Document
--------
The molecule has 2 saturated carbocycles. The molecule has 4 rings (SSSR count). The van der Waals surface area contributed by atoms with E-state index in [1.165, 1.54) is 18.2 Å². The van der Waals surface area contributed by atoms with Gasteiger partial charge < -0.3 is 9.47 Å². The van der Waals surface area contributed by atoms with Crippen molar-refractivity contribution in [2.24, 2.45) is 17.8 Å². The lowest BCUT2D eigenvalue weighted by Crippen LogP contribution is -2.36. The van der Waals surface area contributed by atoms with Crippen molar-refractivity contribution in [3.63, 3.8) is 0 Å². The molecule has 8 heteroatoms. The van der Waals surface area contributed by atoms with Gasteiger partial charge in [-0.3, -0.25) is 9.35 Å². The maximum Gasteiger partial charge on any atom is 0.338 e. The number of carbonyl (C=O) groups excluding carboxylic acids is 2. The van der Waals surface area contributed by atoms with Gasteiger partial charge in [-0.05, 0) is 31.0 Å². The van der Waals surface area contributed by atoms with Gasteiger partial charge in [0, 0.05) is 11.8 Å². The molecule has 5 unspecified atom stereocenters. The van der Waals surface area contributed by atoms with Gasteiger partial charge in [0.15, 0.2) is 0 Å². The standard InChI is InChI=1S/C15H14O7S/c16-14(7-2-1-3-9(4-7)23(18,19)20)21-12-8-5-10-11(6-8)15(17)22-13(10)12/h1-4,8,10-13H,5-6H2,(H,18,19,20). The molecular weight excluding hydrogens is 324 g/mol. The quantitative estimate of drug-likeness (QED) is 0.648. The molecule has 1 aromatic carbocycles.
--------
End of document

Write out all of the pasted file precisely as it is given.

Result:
The molecule has 2 saturated carbocycles. The molecule has 4 rings (SSSR count). The van der Waals surface area contributed by atoms with E-state index in [1.165, 1.54) is 18.2 Å². The van der Waals surface area contributed by atoms with Gasteiger partial charge < -0.3 is 9.47 Å². The van der Waals surface area contributed by atoms with Crippen molar-refractivity contribution in [2.24, 2.45) is 17.8 Å². The lowest BCUT2D eigenvalue weighted by Crippen LogP contribution is -2.36. The van der Waals surface area contributed by atoms with Crippen molar-refractivity contribution in [3.63, 3.8) is 0 Å². The molecule has 8 heteroatoms. The van der Waals surface area contributed by atoms with Gasteiger partial charge in [-0.3, -0.25) is 9.35 Å². The maximum Gasteiger partial charge on any atom is 0.338 e. The number of carbonyl (C=O) groups excluding carboxylic acids is 2. The van der Waals surface area contributed by atoms with Gasteiger partial charge in [-0.05, 0) is 31.0 Å². The van der Waals surface area contributed by atoms with Gasteiger partial charge in [0, 0.05) is 11.8 Å². The molecule has 5 unspecified atom stereocenters. The van der Waals surface area contributed by atoms with Gasteiger partial charge in [0.15, 0.2) is 0 Å². The standard InChI is InChI=1S/C15H14O7S/c16-14(7-2-1-3-9(4-7)23(18,19)20)21-12-8-5-10-11(6-8)15(17)22-13(10)12/h1-4,8,10-13H,5-6H2,(H,18,19,20). The molecular weight excluding hydrogens is 324 g/mol. The quantitative estimate of drug-likeness (QED) is 0.648. The molecule has 1 aromatic carbocycles.